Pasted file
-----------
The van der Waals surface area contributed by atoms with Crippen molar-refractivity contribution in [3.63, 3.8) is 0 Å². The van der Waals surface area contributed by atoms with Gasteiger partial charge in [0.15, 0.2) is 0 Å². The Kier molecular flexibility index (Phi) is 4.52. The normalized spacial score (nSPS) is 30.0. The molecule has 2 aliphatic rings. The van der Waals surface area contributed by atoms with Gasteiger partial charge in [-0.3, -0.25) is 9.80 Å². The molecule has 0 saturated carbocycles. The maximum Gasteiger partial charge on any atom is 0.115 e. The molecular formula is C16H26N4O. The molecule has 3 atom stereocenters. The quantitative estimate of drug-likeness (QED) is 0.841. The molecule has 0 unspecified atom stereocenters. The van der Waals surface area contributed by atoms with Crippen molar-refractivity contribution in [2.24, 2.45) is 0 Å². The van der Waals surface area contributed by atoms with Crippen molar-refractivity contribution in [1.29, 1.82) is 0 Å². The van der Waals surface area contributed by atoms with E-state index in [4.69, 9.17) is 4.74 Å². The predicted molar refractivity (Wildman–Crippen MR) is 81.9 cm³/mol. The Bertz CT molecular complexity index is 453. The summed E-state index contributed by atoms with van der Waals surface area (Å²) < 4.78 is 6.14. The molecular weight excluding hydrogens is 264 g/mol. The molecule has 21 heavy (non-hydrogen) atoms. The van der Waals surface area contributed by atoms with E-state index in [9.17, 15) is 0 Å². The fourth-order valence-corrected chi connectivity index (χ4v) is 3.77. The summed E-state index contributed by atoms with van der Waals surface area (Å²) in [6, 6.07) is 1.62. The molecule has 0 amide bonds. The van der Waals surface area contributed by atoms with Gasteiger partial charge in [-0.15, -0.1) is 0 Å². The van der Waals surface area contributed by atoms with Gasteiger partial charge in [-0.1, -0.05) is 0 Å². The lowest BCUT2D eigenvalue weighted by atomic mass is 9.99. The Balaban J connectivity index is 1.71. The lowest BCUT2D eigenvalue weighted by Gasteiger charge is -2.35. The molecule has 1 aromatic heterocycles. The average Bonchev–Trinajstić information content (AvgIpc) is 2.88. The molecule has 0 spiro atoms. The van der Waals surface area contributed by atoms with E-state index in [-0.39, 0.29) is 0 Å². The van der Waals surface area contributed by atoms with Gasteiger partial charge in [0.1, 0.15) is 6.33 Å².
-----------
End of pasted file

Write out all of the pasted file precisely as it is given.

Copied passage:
The van der Waals surface area contributed by atoms with Crippen molar-refractivity contribution in [3.63, 3.8) is 0 Å². The van der Waals surface area contributed by atoms with Gasteiger partial charge in [0.15, 0.2) is 0 Å². The Kier molecular flexibility index (Phi) is 4.52. The normalized spacial score (nSPS) is 30.0. The molecule has 2 aliphatic rings. The van der Waals surface area contributed by atoms with Gasteiger partial charge in [-0.3, -0.25) is 9.80 Å². The molecule has 0 saturated carbocycles. The maximum Gasteiger partial charge on any atom is 0.115 e. The molecular formula is C16H26N4O. The molecule has 3 atom stereocenters. The quantitative estimate of drug-likeness (QED) is 0.841. The molecule has 0 unspecified atom stereocenters. The van der Waals surface area contributed by atoms with Crippen molar-refractivity contribution in [2.24, 2.45) is 0 Å². The van der Waals surface area contributed by atoms with Crippen molar-refractivity contribution in [1.29, 1.82) is 0 Å². The van der Waals surface area contributed by atoms with E-state index in [4.69, 9.17) is 4.74 Å². The predicted molar refractivity (Wildman–Crippen MR) is 81.9 cm³/mol. The Bertz CT molecular complexity index is 453. The summed E-state index contributed by atoms with van der Waals surface area (Å²) < 4.78 is 6.14. The molecular weight excluding hydrogens is 264 g/mol. The molecule has 21 heavy (non-hydrogen) atoms. The van der Waals surface area contributed by atoms with E-state index in [9.17, 15) is 0 Å². The fourth-order valence-corrected chi connectivity index (χ4v) is 3.77. The summed E-state index contributed by atoms with van der Waals surface area (Å²) in [6, 6.07) is 1.62. The molecule has 0 amide bonds. The van der Waals surface area contributed by atoms with Gasteiger partial charge in [-0.15, -0.1) is 0 Å². The van der Waals surface area contributed by atoms with Gasteiger partial charge in [-0.1, -0.05) is 0 Å². The lowest BCUT2D eigenvalue weighted by atomic mass is 9.99. The Balaban J connectivity index is 1.71. The lowest BCUT2D eigenvalue weighted by Gasteiger charge is -2.35. The molecule has 1 aromatic heterocycles. The average Bonchev–Trinajstić information content (AvgIpc) is 2.88. The molecule has 0 spiro atoms. The van der Waals surface area contributed by atoms with E-state index in [-0.39, 0.29) is 0 Å². The van der Waals surface area contributed by atoms with Gasteiger partial charge in [0.1, 0.15) is 6.33 Å².